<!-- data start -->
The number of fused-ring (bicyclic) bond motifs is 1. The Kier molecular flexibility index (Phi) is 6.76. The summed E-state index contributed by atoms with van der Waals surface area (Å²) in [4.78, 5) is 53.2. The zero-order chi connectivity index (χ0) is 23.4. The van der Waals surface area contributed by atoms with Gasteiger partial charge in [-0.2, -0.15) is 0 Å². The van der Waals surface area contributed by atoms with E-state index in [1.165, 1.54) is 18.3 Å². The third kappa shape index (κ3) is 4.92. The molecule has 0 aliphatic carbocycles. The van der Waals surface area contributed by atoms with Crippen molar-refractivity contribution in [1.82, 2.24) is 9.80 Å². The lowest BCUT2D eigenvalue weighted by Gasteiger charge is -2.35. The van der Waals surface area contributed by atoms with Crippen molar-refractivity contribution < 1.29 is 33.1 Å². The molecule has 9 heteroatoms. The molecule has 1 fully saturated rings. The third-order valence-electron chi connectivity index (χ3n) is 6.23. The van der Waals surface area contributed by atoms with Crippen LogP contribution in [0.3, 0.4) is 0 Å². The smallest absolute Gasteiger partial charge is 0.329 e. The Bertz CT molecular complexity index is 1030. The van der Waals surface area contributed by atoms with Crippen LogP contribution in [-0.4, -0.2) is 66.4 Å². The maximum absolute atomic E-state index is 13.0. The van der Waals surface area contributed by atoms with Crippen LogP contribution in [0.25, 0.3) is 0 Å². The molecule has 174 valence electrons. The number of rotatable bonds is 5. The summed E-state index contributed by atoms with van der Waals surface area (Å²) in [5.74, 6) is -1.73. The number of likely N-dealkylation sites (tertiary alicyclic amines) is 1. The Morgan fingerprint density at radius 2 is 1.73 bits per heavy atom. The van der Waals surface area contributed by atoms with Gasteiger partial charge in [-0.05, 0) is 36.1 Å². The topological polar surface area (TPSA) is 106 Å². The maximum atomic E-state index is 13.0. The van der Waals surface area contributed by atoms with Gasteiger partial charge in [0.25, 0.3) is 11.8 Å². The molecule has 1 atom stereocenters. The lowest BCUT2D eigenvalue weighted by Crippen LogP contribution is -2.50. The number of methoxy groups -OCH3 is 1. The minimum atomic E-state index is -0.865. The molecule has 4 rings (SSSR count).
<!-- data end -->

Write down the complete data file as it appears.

The number of fused-ring (bicyclic) bond motifs is 1. The Kier molecular flexibility index (Phi) is 6.76. The summed E-state index contributed by atoms with van der Waals surface area (Å²) in [4.78, 5) is 53.2. The zero-order chi connectivity index (χ0) is 23.4. The van der Waals surface area contributed by atoms with Gasteiger partial charge in [-0.2, -0.15) is 0 Å². The van der Waals surface area contributed by atoms with E-state index in [1.165, 1.54) is 18.3 Å². The third kappa shape index (κ3) is 4.92. The molecule has 0 aliphatic carbocycles. The van der Waals surface area contributed by atoms with Crippen molar-refractivity contribution in [1.82, 2.24) is 9.80 Å². The lowest BCUT2D eigenvalue weighted by Gasteiger charge is -2.35. The van der Waals surface area contributed by atoms with Crippen molar-refractivity contribution < 1.29 is 33.1 Å². The molecule has 9 heteroatoms. The molecule has 1 fully saturated rings. The third-order valence-electron chi connectivity index (χ3n) is 6.23. The van der Waals surface area contributed by atoms with Crippen LogP contribution in [0.3, 0.4) is 0 Å². The smallest absolute Gasteiger partial charge is 0.329 e. The Bertz CT molecular complexity index is 1030. The van der Waals surface area contributed by atoms with Crippen LogP contribution in [-0.4, -0.2) is 66.4 Å². The maximum absolute atomic E-state index is 13.0. The van der Waals surface area contributed by atoms with Crippen LogP contribution in [0.25, 0.3) is 0 Å². The molecule has 174 valence electrons. The number of rotatable bonds is 5. The summed E-state index contributed by atoms with van der Waals surface area (Å²) in [5.74, 6) is -1.73. The number of likely N-dealkylation sites (tertiary alicyclic amines) is 1. The Morgan fingerprint density at radius 2 is 1.73 bits per heavy atom. The van der Waals surface area contributed by atoms with Gasteiger partial charge in [-0.05, 0) is 36.1 Å². The topological polar surface area (TPSA) is 106 Å². The maximum atomic E-state index is 13.0. The van der Waals surface area contributed by atoms with Gasteiger partial charge in [0.25, 0.3) is 11.8 Å². The molecule has 1 atom stereocenters. The lowest BCUT2D eigenvalue weighted by Crippen LogP contribution is -2.50. The number of methoxy groups -OCH3 is 1. The minimum atomic E-state index is -0.865. The molecule has 4 rings (SSSR count).